Drive. Hands down, no questions asked. Don’t get me wrong, passion and creativity are extremely important but you can have all the passion in the world and all the creativity in the world but without drive that just makes you talented and most importantly unknown. I’ve met a lot of talented directors and writers that love film but they don’t care if people see their work. They don’t care about getting their work out to a wider audience or taking advantage of a great opportunity in their career. For some reason the interest is just not there, and where does that get them? Absolutely nowhere. Success doesn’t just happen because you’re talented. If that was the case, there would be thousands of people that were famous and successful. You have to make things happen for yourself, nothing is going to come to you. You need to come to it. You have no idea how many talented directors I’ve known that have flopped in their career and at the same time I’ve known people with one hundred times less talent succeed, and it doesn’t pain me to see that because I know those people that were one hundred times less talented, wanted it one hundred times more.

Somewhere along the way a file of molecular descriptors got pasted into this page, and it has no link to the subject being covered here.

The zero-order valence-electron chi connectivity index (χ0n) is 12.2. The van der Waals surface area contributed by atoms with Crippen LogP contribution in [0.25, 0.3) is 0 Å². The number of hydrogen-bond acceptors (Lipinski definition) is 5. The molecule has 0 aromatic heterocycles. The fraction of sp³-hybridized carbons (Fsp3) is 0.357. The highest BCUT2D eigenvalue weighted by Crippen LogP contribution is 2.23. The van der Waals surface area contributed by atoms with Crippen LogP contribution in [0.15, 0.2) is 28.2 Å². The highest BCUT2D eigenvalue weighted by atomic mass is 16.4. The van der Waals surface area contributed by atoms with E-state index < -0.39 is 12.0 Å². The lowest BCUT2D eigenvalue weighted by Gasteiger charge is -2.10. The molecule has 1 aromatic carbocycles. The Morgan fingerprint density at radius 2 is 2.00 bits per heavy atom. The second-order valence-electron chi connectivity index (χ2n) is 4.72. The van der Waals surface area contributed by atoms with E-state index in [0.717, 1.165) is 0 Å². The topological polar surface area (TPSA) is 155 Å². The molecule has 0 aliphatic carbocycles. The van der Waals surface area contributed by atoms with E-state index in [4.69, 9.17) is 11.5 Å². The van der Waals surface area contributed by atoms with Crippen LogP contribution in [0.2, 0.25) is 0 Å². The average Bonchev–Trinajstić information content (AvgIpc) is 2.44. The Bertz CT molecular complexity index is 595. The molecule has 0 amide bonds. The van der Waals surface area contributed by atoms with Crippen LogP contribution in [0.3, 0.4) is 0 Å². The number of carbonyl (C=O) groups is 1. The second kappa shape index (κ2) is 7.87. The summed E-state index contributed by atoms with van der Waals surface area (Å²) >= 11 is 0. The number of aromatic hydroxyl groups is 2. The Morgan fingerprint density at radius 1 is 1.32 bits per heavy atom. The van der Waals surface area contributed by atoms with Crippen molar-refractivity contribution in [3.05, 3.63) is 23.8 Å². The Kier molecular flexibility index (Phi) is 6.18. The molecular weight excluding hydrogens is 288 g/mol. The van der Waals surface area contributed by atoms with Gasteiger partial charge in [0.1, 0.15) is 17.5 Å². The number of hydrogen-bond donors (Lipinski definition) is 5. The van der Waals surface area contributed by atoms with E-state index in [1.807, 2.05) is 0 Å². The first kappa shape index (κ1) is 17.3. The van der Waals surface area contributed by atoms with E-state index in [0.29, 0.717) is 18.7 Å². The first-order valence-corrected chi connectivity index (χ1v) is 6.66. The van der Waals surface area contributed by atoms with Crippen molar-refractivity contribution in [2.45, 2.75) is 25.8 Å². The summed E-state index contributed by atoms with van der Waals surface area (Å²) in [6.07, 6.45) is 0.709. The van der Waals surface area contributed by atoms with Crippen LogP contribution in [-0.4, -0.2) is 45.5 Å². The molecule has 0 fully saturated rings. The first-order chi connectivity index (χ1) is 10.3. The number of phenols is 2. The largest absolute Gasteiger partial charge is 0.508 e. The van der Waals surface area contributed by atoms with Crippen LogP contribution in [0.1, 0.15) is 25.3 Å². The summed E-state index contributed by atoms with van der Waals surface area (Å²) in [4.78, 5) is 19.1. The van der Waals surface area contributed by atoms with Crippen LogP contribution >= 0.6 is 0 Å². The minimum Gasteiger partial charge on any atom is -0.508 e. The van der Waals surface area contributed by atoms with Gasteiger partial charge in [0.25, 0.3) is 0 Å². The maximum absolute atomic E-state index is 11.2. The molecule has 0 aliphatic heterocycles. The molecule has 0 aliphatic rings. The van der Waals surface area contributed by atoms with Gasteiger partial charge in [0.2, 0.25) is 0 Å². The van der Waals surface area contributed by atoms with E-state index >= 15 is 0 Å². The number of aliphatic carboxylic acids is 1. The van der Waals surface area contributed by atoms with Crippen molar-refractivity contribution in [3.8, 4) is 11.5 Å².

6. Best piece of advice you've received so far?